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Competition vs. Homemade

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  • North Carolina Mike
    commented on 's reply
    Wait! What? Kids stop consuming your time? I did not know that could happen. My daughter is grown, married and has 2 kids and I still expect her to call at any time with a new project.

  • au4stree
    commented on 's reply
    TripleB. I grew up on that white sauce, practically in baby bottle. Love the stuff.

    Thanks for the info on the chicken skin. Will have to try that

  • TripleB
    commented on 's reply
    My story above about checking out the guy with a Lang and him smoking three Wagyu briskets, I actually scored higher than him on briskets. Still feel good about it!!

  • TripleB
    commented on 's reply
    Good for you!!! Total envy on my part. I assume that taking the judging class at the American Royal also gets you into judging some event.... right? Once you judge, you are always on their list and get invited every year. That would be a site to behold. Someday for me maybe....

  • TripleB
    commented on 's reply
    I hear that competitors are starting to use breast skin instead of the thigh skin on their thighs. Still scrape the fat off, but breast skin is thinner than thigh skin, thus easier to achieve the "bit through".

    They are also doing what they call the "bloom" cut on their pork, rather than just isolating the MM. It basically exposes all the muscles during a cook, thus good caramelization.

    You being from Alabama, what do you think of Bob Gibson's White Sauce?

  • Randy-Phx
    replied
    I’v never done competition cooking, but I did go to the KCBS contest in Payson, Az. That said, I am going to the American Royal BBQ contest next month to become a certified judge. I’ll take some pictures and walk around the speedway to checkout different techniques.

    Leave a comment:


  • dshaffes
    replied
    I've been a comp cook for 10 years and a backyard BBQ cook for 20 years. Although I agree that the food is prepared differently, I have learned a lot about BBQ doing comps and feel my cooking is better because of it. It's not for everyone, but I enjoy participating in comps and feel great when I score well against other Pitmasters.

    Leave a comment:


  • au4stree
    replied
    When I competed we tried all kinds of things to stand out. We had to make it look just right (think crazy glazes for that perfect sheen), it hadb to be sweeter than normal (I prefer tangy rather than sweet or just S&P). We used to scrape the skin on our chxn thighs to ensure the perfect bite, it was nuts. I never cook like that in my backyard.

    It was fun, we meet some great people and we likely will get back in it when kids aren't consuming our time.

    Leave a comment:


  • TripleB
    replied
    I've competed in 2 comps, but mostly judge. Backyard and competition are galaxies apart. Comp teams generally have better equipment, working in teams, applying tricks of the trade to render that perfectly moist brisket, bite through chicken skin, and those ribs with the "competition bite". It is by far the best BBQ you will ever have....IMHO. They buy Waygu beef, freshly butchered chickens from a local purveyor, import their pork from Georgia, etc. And they really dont care about the money purse. They just want the "call".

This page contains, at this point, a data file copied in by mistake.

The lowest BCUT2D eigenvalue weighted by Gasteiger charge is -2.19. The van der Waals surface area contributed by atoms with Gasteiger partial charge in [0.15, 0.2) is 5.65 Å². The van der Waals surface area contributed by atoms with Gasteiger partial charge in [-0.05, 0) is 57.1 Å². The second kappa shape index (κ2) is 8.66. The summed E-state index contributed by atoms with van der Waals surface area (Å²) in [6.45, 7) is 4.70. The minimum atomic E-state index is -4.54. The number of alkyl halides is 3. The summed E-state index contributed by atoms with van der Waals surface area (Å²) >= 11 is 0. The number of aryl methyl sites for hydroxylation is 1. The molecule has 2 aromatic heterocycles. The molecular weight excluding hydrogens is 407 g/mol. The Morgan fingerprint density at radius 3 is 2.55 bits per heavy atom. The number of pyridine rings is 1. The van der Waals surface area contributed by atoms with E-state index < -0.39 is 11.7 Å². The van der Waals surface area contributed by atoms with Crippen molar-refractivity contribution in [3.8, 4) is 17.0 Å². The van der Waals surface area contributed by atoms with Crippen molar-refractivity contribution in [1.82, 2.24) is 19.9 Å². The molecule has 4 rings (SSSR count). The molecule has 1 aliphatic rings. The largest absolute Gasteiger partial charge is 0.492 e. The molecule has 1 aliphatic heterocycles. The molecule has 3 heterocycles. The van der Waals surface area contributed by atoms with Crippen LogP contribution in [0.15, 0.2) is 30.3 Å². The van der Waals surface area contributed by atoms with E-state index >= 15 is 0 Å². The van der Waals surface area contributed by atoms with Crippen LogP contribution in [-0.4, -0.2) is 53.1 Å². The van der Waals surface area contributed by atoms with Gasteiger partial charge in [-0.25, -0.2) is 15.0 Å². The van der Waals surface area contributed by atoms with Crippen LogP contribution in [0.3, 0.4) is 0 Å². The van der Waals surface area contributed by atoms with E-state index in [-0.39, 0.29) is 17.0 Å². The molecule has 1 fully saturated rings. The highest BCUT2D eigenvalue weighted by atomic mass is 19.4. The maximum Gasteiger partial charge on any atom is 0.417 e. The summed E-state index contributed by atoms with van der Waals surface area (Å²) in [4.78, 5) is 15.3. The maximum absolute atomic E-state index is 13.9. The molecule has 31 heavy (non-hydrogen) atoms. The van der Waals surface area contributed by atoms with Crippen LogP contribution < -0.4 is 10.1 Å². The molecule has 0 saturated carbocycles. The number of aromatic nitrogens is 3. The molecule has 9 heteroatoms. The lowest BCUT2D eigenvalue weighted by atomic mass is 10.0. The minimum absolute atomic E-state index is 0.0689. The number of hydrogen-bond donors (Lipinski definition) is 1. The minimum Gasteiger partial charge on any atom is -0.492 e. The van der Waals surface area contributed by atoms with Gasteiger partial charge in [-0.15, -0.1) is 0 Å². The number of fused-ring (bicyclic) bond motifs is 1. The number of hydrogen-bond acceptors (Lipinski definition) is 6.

Here's an example. At one of the comps i competed in, i did brisket and pulled pork for our team. I bought one (1) choice brisket. I noticed a competitor across from me with a brand new Lang smoker. Went over to say hi and check out the Lang. I had just put on my brisket and so had he...... three (3) Waygu briskets. That's $900 of beef and just for one category. Insane what they do.

    Leave a comment:


  • mountainsmoker
    replied
    I agree with Max Good Competition is way different from home cooking. I am sure others that others who compete will speak up.

    Leave a comment:


  • FireMan
    replied
    It reminds me of a saying awhile back, “what is reality”?

    Leave a comment:


  • Max Good
    replied
    Competitive Q is waaaay different from what real people eat at home. https://amazingribs.com/bbq-and-gril...q-competitions

    Leave a comment:


  • texastweeter
    commented on 's reply
    I'd vote for ya

  • klflowers
    commented on 's reply
    Rah rah rah!!!

  • glitchy
    replied
    Wouldn't a competition be like going to a fancy restaurant? Do I put a pat of butter on a steak when I'm done? Sure, but do I make a garlic herb butter every week? I might try it if it's a special occasion. I love to try different things, but usually they are simple things trying to improve the end product that are easy enough that I'd be willing to do it every time. Holidays or special guests and I might do something unique...but then I can't remember how I did it a couple years later when I want to do it again :-)

    My family generally likes things pretty simple, so most of my cooks are just dry rubbed. I might make a chimichurri sauce occasionally and do make homemake BBQ sauce a few times a year, but mostly just rubs and bottled sauce for dipping...and a pat of unsalted butter for steaks.

    If I was spending $1000 plus (meat, entry, gas, etc.) for a single KCBS comp weekend though, you bet I'd pull out any crazy stunt that I think could give me an edge. I don't have any interest in comps because I'd be bankrupt and divorced since I'd need to have every gadget, cooker, and competition hauling/camping/relaxing accessory known to man to feel I was on a level playing field when I met up with big names. I do tend to go a bit overboard and know things to steer away from.

    Leave a comment:

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